Overland News: Fall 2023 featuring the new Land Cruiser, ZR2 Bisons, Minimalist Travel Devices, and More

Show Notes for Podcast #166

Scott Brady and Brian McVickers launch a new series called Overland News, where we feature the latest from the overlanding industry, including new vehicles, camping equipment, travel gear and more. In 2007, Overland Journal launched the Overland News section of the magazine, and we are picking up the nameplate for the podcast, making this feature a quarterly (or slightly more frequent) segment. For this episode, we talk about the new Land Cruiser and GX 250, along with the ZR2 Bison lineup, and the new Ram Rebel 2500. Additional conversation includes Scott's dumb phone, and the reMarkable II, along with new satellite communications, REDARC batteries, Garmin devices, and roof tents. 

Host Bios:

Chief Business Development Officer

A Chicago native, Brian has lived throughout the United States and Caribbean while traveling as much as possible. An accomplished racing and ocean sailor Brian is equally comfortable traversing large expanses of remote land in search of adventure. He has spent the last 17 years involved in the outdoor industry with magazines, newspapers, web, television, and ad agencies. You can follow Brian's adventures on IG @mcvickers or directly on email Brian McVickers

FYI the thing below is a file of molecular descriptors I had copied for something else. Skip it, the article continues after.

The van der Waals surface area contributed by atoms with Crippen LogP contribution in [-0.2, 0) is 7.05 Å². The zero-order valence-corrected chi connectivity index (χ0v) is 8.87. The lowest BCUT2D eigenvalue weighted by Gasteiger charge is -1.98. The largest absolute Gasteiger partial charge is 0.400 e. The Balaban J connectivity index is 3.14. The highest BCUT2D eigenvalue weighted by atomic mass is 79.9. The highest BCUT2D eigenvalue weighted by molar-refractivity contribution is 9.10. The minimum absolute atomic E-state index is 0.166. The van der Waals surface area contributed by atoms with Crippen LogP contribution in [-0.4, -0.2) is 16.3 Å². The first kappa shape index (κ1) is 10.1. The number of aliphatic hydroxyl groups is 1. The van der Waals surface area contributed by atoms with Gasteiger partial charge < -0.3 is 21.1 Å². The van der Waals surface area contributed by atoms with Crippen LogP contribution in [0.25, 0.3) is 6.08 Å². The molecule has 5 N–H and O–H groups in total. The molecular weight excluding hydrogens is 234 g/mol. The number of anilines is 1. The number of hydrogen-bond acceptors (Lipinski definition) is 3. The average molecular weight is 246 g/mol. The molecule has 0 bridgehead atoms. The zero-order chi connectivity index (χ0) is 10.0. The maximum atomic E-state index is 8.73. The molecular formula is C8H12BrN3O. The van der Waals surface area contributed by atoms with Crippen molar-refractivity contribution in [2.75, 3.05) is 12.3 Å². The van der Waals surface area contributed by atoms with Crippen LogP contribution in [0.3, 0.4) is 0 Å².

Publisher and Chairman

Scott is an adventure driver and consultant who has worked on various specialty-vehicle projects for auto manufacturers, aftermarket companies, and television producers such as Top Gear. He is a passionate photographer and writer with international credits, the only American to have won the esteemed Outback Challenge, Morocco, and a Tread Lightly Master Trainer. Business ventures during the past decade include the Overland Society, Expeditions West, Expedition Portal, and Overland Journal. He has traveled through over 60 countries and across every continent. His most current project, Expeditions 7, is a round-the-world overland odyssey in two 78 Series Toyota Land Cruisers. After reaching the end of the road, he enjoys canyoneering, climbing, and mountain biking. Scott lives in Prescott, Arizona. Keep up with Scott and all of his adventures by following him on X @scott_brady or Instagram @scott.a.brady.

Chevy ZR2 Bison

Kuat Bike rack

The Remarkable 

O3 Outdoors Ozone plug in odor eliminator 

Nitto Tires 

Rocky talkie


ARB Camper 


BMW R 1300GS

Toyota Land Cruiser 

Triumph Scrambler 1200





Scott Brady: [00:00:00] Hello and welcome to the Overland Journal podcast. I am your host, Scott Brady, and we have a new segment for the podcast. We're calling it Overland News. And in general, I'm going to be joined by Brian McVickers, who is a longtime friend and someone that I work with here at Overland International. He has a real finger on the pulse of the industry and a lot of the new products that are coming into the market.

So we're going to discuss new products. These are going to be all high quality components that we've tested or that are just released and we want to share them with the audience. And we're also going to talk a lot about some of the new vehicles. So this is going to be our overland news segment, and it's all framed under the caveat of we are not recommending people go out and spend a bunch of money on stuff.